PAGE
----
That's another tradition - and while it could be true, most believe that the tradition grew up later based upon a spurious text attributed to St. Ambrose. I think the general consensus nowadays is that St. Niketas of Remesiana was the composer. However, IIRC, the earliest tradition in the West is that St. Hilary of Pictavia was the author. The oldest appearance is in the Bangor Antiphoner (which I have a copy sitting next to me) where there is no attribution given but only Ymnum in die Dominica (Hymn for Sunday.) Others have attributed it to St. Sisebutus, or St. Abundius.

I think that its survival in Romania bolsters the claim for St. Niketas (known in Insular manuscripts even) - who is a patron saint of Romania. He was the Bishop for the Goths and Dacians there, and known as a composer of hymns. Of course, it isn't that important - if some want to hold it among the Ambrosian corpus, that's fine as well (though it doesn't seem to be of the same style.)
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« Reply #8 on: July 26, 2007, 10:15:57 PM »

Quote
I have a ROCOR moleben service in my posession that uses the Te Deum.  I believe it was St. Ambrose who originally wrote it, and it is, in my opinion, one of the most beautiful hymns written.  I rank it second only to the Great Doxology.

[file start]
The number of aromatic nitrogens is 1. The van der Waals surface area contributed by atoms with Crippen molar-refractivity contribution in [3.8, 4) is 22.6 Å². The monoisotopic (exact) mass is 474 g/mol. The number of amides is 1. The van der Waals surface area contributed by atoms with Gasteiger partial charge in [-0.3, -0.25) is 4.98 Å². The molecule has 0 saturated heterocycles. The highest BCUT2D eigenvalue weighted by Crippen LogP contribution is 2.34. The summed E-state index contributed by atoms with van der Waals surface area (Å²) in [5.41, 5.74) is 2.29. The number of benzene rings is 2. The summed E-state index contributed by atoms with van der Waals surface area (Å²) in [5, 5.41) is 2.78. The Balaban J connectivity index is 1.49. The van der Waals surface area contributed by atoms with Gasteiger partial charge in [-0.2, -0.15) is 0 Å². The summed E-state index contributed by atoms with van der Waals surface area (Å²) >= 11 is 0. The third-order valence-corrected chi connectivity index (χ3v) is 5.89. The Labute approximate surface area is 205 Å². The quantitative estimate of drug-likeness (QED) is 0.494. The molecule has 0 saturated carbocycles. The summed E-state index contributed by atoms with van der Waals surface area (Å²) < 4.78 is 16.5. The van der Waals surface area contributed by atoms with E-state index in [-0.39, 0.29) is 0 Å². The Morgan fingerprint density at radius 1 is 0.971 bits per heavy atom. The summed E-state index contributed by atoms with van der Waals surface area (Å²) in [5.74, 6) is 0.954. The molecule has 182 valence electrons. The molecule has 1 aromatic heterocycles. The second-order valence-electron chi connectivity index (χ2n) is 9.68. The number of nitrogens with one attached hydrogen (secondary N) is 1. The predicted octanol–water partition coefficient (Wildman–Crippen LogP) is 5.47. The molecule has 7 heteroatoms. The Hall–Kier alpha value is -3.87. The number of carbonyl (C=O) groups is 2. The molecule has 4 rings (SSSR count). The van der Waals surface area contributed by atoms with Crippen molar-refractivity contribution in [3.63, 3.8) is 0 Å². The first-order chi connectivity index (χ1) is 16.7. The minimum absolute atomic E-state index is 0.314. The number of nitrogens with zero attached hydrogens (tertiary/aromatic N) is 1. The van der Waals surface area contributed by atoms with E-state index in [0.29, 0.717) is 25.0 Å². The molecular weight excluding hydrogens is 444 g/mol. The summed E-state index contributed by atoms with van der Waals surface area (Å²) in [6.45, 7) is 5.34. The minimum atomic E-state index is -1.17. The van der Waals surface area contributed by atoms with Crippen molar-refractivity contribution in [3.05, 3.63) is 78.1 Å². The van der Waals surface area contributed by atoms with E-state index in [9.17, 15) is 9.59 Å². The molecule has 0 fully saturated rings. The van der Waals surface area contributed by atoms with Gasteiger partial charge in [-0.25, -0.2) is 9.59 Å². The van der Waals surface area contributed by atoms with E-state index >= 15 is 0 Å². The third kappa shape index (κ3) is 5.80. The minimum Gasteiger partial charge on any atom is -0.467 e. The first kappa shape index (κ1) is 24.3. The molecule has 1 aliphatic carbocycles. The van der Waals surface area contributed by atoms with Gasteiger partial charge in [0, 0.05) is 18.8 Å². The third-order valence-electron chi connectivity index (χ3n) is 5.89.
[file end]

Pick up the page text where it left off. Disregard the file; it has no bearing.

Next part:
The great doxology is one of my favorite hymns. I particularly love the byzantine version sung on the "Mystical supper" CD by the Boston Byzantine Choir. We sing that one at our church. I love the powerful ison in it. Some songs seem to touch me more than others; I don't know why. The Noble Joseph (bulgarian version) is another one that i really feel.
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« Reply #9 on: July 27, 2007, 12:12:56 AM »

Anyone know of any good recordings of this?
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« Reply #10 on: August 06, 2007, 01:09:18 PM »

In Gregorian Chant? There are many. You can also find it in other genres, including arrangements by Baroque, Classical, and Romantic composers. There is even a beautiful 19th-century hymn version in English called Holy God We Praise Thy Name (you can listen to it here: http://www.cyberhymnal.org/htm/h/o/holygod.htm)

If you want to hear chant versions, check out the Wikipedia page. http://en.wikipedia.org/wiki/Te_Deum

To hear the sound files on the page, you have to download a codec for Windows Media Player: http://www.illiminable.com/ogg/